3. Integrate role of NHRIs and office of ombudsperson in implementation of national legislative framework in protecting and promoting rights of persons with disabilities;
  4. Invest into risk reduction to prevent disabilities and also design healthcare services friendly to meet their peculiar needs to improve accessibility and outcome;
  5. Create tools to conduct impact assessment based on concrete data to determine which interventions are successful and what is needed to improve policies and programs targeting persons with disabilities.
  6. Invest in developing digital skills for persons with disabilities for their empowerment, integration and ensuring their independence in the society;
  7. Integrate various stakeholders, especially civil society and the private sector, to incorporate persons with disabilities into the labor market, improve their accessibility to education and healthcare services as well as to improve their standards of living;
  8. Involve media, religious and community leaders to change the perception about persons with disabilities for their better integration into society, and to share relevant best practices, policies, and measures to stimulate learning and cooperation among the Member States in addressing the common issues faced by persons with disabilities;
  9. Fulfil their human rights obligations as stated in CRPD and its Optional Protocol and expedite their ratification by those States who have not done so yet;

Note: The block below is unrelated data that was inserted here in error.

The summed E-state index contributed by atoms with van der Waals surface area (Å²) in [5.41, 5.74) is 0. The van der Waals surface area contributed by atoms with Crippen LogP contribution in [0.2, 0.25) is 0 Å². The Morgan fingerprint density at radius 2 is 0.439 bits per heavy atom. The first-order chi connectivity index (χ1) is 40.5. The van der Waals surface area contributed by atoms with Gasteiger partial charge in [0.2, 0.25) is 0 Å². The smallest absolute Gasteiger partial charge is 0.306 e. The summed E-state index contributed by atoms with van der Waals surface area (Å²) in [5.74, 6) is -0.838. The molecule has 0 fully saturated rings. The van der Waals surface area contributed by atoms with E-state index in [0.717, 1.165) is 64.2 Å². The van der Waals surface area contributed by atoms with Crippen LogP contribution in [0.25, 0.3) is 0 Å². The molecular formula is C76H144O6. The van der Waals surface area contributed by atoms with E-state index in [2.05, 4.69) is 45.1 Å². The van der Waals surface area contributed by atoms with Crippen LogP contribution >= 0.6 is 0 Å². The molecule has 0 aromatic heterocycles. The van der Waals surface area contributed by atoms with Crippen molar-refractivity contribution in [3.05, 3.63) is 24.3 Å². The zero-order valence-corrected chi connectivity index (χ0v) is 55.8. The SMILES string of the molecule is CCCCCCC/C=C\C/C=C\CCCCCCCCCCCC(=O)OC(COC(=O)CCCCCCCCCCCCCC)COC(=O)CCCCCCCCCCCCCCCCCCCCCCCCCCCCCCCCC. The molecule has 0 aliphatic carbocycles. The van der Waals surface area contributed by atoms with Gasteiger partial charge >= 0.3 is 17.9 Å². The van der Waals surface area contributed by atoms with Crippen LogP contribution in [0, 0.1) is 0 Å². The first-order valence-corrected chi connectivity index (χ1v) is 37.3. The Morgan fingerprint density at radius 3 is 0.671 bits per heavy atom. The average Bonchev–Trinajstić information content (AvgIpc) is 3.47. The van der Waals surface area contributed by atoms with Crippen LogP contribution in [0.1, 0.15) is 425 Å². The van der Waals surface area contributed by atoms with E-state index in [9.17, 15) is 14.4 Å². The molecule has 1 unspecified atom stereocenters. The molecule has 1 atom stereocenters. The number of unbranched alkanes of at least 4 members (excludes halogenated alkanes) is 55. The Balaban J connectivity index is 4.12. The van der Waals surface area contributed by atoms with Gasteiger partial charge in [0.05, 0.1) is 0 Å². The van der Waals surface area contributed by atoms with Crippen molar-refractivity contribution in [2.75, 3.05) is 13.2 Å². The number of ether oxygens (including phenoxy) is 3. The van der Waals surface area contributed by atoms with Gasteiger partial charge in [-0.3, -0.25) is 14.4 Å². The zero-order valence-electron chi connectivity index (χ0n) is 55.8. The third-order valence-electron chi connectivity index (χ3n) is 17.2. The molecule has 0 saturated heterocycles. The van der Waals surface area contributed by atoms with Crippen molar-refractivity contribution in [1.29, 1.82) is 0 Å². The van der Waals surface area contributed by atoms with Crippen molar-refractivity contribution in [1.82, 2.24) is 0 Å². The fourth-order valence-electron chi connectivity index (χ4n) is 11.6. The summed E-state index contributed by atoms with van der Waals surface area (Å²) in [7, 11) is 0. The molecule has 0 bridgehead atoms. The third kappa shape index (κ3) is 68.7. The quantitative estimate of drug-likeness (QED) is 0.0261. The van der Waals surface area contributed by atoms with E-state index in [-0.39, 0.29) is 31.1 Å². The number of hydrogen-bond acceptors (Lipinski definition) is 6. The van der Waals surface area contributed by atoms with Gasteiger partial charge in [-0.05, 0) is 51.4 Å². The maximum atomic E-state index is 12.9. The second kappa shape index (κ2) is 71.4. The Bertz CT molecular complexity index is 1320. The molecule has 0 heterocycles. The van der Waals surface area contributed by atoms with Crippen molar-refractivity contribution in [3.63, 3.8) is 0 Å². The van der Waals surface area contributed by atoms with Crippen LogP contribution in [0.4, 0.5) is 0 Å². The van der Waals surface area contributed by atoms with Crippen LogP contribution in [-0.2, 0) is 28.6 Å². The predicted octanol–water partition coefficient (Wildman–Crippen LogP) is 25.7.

10. Address specific needs of women and girls with disabilities, and incorporate gender perspective in all relevant policies and actions;
  11. Ensure that enhancing accessibility for persons with disabilities is mainstreamed in national development plans and accordingly be reflected in the Member States’ national reviews of their implementation of SDGs;
  12. Enhance international cooperation with UN and among Member States for sharing of knowledge and best practices to design national plans and strategies and also use of assistive technologies to build the capacities of persons with disabilities.

Called upon developed countries to facilitate technology transfer to the developing countries, and to provide technical assistance to achieve better integration of persons with disabilities in their local environments across the world, with a focus on the least developed countries. 

Proposed establishing a focal point within the Humanitarian Affairs Department of the OIC General Secretariat to follow up on the implementation of the OIC Plan of Action on Persons with Disabilities and to publish an annual review of good practices that have been proven successful in promoting and protecting rights of persons with disabilities in OIC Countries.

Urged all national, regional and international organizations as well as other relevant employers, both in the public and private sectors, to set the example of inclusiveness by adopting employment policies that are inclusive of persons with disabilities, including implementation of positive discrimination measures for those having relevant capabilities.

Decided to prepare an analytical study on Islamic principles that call for protection and empowerment of persons with disabilities in light of the relevant universal standards, in coordination with relevant OIC institutions.